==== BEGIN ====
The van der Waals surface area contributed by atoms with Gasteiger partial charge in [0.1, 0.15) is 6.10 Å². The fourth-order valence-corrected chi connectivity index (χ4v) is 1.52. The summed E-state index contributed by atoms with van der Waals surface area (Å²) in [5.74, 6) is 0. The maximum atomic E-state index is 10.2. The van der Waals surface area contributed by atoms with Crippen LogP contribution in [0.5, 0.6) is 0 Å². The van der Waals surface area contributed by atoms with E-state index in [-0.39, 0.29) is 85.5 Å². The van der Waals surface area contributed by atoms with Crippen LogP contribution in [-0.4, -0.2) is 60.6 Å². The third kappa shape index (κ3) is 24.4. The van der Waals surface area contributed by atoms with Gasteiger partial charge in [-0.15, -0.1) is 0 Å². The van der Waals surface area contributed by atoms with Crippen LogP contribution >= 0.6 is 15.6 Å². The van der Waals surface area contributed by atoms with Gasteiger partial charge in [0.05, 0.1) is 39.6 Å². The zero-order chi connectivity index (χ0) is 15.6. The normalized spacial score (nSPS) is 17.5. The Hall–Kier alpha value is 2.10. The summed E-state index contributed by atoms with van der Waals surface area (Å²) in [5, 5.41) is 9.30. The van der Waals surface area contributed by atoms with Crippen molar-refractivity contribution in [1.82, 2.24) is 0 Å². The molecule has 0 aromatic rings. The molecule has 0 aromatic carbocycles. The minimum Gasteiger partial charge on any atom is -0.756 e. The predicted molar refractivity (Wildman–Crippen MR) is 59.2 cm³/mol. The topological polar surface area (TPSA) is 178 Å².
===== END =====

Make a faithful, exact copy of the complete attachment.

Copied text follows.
The van der Waals surface area contributed by atoms with Gasteiger partial charge in [0.1, 0.15) is 6.10 Å². The fourth-order valence-corrected chi connectivity index (χ4v) is 1.52. The summed E-state index contributed by atoms with van der Waals surface area (Å²) in [5.74, 6) is 0. The maximum atomic E-state index is 10.2. The van der Waals surface area contributed by atoms with Crippen LogP contribution in [0.5, 0.6) is 0 Å². The van der Waals surface area contributed by atoms with E-state index in [-0.39, 0.29) is 85.5 Å². The van der Waals surface area contributed by atoms with Crippen LogP contribution in [-0.4, -0.2) is 60.6 Å². The third kappa shape index (κ3) is 24.4. The van der Waals surface area contributed by atoms with Gasteiger partial charge in [-0.15, -0.1) is 0 Å². The van der Waals surface area contributed by atoms with Crippen LogP contribution >= 0.6 is 15.6 Å². The van der Waals surface area contributed by atoms with Gasteiger partial charge in [0.05, 0.1) is 39.6 Å². The zero-order chi connectivity index (χ0) is 15.6. The normalized spacial score (nSPS) is 17.5. The Hall–Kier alpha value is 2.10. The summed E-state index contributed by atoms with van der Waals surface area (Å²) in [5, 5.41) is 9.30. The van der Waals surface area contributed by atoms with Crippen molar-refractivity contribution in [1.82, 2.24) is 0 Å². The molecule has 0 aromatic rings. The molecule has 0 aromatic carbocycles. The minimum Gasteiger partial charge on any atom is -0.756 e. The predicted molar refractivity (Wildman–Crippen MR) is 59.2 cm³/mol. The topological polar surface area (TPSA) is 178 Å².